So your whole streamkey will look something like this: live_0000000_xxxxxxxxxxxx?bandwidthtest=true

(disregard the red message, you’ll be able to switch back to the recommended settings once you’re done testing)

how to copy/paste your streamkey in your OBS software

Step 3: GO LIVE

Once your OBS streamkey is replaced with your streamkey + the inspector key, you want to hit GO LIVE in your OBS software.

Inspector will now receive the data from your stream!

Don’t worry, you won’t actually go live on Twitch once you hit that button. This is a private stream and used to feed data to Inspector so it can test your connection quality.

Once you’re done testing your Twitch stream, switch back to the recommended settings in your OBS software by clicking the big red button that reads ‘use recommended settings’. When you navigate to Settings > Stream > Stream to custom Ingest.


Alternative ways to private stream

If you’re looking to set up a private stream for your significant other, friends, or family you can use other private platforms that aren’t Twitch.

After all, a private Twitch stream isn’t really private.

Here’s two hassle-free ways you can REALLY go private:

1. Private livestream on Discord

By sharing your screen in your very own discord server, you won’t have to worry about anyone uninvited ever showing up to the party.

Don’t worry, installing discord is quick and easy (I’m sure you already have it…), and setting up a discord server is a swift and straightforward process as well.

2. Private livestream on YouTube

Anyone with a YouTube channel can live stream to a private audience by changing the audience to ‘unlisted’. This way, only the people you send the link to will be able to watch your Livestream.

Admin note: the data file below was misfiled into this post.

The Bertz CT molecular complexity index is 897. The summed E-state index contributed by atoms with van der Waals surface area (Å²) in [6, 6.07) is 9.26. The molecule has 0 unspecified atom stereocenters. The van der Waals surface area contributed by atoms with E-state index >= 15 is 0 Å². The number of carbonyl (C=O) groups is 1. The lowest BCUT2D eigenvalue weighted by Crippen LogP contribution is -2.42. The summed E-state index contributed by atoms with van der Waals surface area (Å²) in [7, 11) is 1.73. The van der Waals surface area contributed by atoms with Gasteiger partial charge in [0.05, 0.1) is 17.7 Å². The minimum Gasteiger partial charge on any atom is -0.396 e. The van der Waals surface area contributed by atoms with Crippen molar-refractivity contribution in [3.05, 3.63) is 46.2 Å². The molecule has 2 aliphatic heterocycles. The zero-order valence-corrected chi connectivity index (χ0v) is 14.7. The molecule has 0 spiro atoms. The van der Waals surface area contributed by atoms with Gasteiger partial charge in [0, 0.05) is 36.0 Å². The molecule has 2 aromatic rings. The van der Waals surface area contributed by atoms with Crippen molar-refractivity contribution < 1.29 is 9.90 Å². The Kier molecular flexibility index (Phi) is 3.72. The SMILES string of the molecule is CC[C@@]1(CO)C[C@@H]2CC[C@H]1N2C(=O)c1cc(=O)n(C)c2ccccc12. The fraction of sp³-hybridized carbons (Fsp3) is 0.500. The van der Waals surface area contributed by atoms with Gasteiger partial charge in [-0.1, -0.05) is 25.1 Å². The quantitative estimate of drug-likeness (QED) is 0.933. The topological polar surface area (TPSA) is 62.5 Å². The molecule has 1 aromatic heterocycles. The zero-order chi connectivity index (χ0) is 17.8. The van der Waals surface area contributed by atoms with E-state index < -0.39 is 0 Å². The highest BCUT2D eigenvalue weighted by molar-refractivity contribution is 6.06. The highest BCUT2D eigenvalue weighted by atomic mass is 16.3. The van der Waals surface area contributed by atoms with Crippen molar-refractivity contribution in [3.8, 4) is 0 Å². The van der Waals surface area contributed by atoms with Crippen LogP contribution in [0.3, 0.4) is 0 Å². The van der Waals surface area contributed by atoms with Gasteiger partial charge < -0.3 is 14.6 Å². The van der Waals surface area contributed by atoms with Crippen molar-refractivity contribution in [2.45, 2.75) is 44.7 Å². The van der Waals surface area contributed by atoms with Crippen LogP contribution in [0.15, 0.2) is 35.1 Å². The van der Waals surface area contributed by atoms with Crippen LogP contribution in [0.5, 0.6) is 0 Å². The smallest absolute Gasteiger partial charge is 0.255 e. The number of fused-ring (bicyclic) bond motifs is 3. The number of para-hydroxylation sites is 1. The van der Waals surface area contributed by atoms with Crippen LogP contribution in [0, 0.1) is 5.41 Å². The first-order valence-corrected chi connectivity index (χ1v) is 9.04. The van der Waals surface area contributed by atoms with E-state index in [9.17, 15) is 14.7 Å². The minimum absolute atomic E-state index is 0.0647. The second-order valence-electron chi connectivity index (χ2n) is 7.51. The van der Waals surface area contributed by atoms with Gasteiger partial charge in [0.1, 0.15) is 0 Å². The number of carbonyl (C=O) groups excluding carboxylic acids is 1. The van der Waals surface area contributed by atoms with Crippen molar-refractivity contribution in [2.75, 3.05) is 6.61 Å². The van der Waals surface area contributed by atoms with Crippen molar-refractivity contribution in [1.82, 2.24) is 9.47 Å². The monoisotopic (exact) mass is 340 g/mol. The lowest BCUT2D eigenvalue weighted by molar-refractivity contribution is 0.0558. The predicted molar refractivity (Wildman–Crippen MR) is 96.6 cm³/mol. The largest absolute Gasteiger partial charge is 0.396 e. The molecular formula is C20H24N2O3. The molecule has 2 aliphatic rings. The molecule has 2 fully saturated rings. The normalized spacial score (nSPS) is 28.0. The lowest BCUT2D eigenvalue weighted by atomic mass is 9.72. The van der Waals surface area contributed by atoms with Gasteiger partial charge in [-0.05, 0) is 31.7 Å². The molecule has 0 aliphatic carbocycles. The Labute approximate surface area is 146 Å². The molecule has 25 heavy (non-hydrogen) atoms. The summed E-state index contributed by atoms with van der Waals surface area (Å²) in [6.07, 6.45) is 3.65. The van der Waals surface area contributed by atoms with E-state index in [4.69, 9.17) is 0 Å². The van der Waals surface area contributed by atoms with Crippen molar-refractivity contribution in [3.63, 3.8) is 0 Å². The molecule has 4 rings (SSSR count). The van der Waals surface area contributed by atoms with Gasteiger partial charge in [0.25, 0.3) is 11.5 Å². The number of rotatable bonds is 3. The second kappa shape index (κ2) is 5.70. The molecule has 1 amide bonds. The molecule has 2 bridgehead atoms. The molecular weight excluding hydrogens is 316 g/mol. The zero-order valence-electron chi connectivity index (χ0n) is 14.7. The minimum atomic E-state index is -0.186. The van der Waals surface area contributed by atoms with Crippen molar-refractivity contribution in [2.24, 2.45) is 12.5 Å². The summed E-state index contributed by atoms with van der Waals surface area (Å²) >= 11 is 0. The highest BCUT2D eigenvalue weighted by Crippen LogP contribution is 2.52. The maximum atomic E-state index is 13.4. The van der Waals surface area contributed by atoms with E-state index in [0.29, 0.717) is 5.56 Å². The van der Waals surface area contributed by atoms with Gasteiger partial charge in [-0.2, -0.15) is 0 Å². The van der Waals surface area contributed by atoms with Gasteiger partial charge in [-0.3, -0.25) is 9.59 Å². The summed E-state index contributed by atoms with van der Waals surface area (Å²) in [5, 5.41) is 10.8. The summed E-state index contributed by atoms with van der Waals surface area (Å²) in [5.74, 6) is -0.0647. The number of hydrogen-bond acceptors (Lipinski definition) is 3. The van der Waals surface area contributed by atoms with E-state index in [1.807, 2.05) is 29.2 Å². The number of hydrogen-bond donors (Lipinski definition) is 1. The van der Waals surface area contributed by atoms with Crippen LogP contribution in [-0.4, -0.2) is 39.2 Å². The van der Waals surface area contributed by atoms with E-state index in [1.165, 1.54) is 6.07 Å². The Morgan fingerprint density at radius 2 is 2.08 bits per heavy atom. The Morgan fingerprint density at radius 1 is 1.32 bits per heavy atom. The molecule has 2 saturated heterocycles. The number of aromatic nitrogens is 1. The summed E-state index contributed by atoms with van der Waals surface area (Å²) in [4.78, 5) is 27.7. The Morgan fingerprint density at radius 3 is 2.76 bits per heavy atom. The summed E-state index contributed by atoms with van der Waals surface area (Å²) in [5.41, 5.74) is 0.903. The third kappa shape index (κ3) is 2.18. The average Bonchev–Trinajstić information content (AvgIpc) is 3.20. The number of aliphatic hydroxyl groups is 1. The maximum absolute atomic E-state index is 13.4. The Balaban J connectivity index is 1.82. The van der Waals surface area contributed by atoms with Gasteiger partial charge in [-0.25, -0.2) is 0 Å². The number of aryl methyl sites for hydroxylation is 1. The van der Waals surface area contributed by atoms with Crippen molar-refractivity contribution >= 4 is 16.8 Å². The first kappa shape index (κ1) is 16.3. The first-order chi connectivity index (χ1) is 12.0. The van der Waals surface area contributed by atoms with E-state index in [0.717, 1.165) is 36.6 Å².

How to subscriber-only stream on Twitch

Another way to private stream on Twitch is to host a subscriber-only stream. This means that only your loyal subscribers (those that actually pay to see your content) will be able to watch and engage with this stream.

This can be a great way to reward some of your loyal followers with an exclusive stream.

Obviously, you’ll need to be a Twitch Partner or Affiliate in order to host these but that’s not the only requirement Twitch has set…

Subscriber-only stream requirements:

How to set your stream to subscriber-only

If you qualify for subscriber-only streams, you’ll have the option in your creator dashboard under Audience.

Once you’ve changed your audience to sub-only, you can go live.

Please note that VIPs and Moderators will be able to view the subscriber-only stream as well, regardless of whether or not they are subscribed. You’ll have to manually revoke their access if you don’t want them to view the stream.


Now it’s your turn

Well, that should cover all the ways you can privately stream on Twitch! You can use an ALT account (there is no other way to do this) or if you want to test the quality of your stream, you can use Twitch Inspector instead.

If you just want to stream privately to friends and family, you are much better off using discord or YouTube instead as those platforms actually allow you to go completely private.

I leave it up to you pick your preferred method to private stream.